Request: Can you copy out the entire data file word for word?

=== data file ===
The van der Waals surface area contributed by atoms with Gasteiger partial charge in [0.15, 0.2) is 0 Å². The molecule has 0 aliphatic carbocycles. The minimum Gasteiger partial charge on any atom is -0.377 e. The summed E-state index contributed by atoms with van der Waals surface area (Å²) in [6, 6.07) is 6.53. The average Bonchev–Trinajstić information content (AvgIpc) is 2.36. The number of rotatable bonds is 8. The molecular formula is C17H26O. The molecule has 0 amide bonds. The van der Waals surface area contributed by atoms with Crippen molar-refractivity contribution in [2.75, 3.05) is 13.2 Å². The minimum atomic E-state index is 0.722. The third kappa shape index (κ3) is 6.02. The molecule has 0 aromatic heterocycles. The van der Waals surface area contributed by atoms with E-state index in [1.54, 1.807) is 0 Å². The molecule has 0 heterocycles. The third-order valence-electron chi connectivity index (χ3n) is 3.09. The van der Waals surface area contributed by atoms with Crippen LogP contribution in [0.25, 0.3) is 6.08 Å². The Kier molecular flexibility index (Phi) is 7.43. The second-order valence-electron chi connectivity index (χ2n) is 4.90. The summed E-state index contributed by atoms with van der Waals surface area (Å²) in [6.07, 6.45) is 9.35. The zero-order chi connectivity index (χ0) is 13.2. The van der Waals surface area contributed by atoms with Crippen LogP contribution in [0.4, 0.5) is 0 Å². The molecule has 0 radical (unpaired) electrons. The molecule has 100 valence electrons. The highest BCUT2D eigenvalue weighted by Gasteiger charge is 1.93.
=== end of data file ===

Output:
The van der Waals surface area contributed by atoms with Gasteiger partial charge in [0.15, 0.2) is 0 Å². The molecule has 0 aliphatic carbocycles. The minimum Gasteiger partial charge on any atom is -0.377 e. The summed E-state index contributed by atoms with van der Waals surface area (Å²) in [6, 6.07) is 6.53. The average Bonchev–Trinajstić information content (AvgIpc) is 2.36. The number of rotatable bonds is 8. The molecular formula is C17H26O. The molecule has 0 amide bonds. The van der Waals surface area contributed by atoms with Crippen molar-refractivity contribution in [2.75, 3.05) is 13.2 Å². The minimum atomic E-state index is 0.722. The third kappa shape index (κ3) is 6.02. The molecule has 0 aromatic heterocycles. The van der Waals surface area contributed by atoms with E-state index in [1.54, 1.807) is 0 Å². The molecule has 0 heterocycles. The third-order valence-electron chi connectivity index (χ3n) is 3.09. The van der Waals surface area contributed by atoms with Crippen LogP contribution in [0.25, 0.3) is 6.08 Å². The Kier molecular flexibility index (Phi) is 7.43. The second-order valence-electron chi connectivity index (χ2n) is 4.90. The summed E-state index contributed by atoms with van der Waals surface area (Å²) in [6.07, 6.45) is 9.35. The zero-order chi connectivity index (χ0) is 13.2. The van der Waals surface area contributed by atoms with Crippen LogP contribution in [0.4, 0.5) is 0 Å². The molecule has 0 radical (unpaired) electrons. The molecule has 100 valence electrons. The highest BCUT2D eigenvalue weighted by Gasteiger charge is 1.93.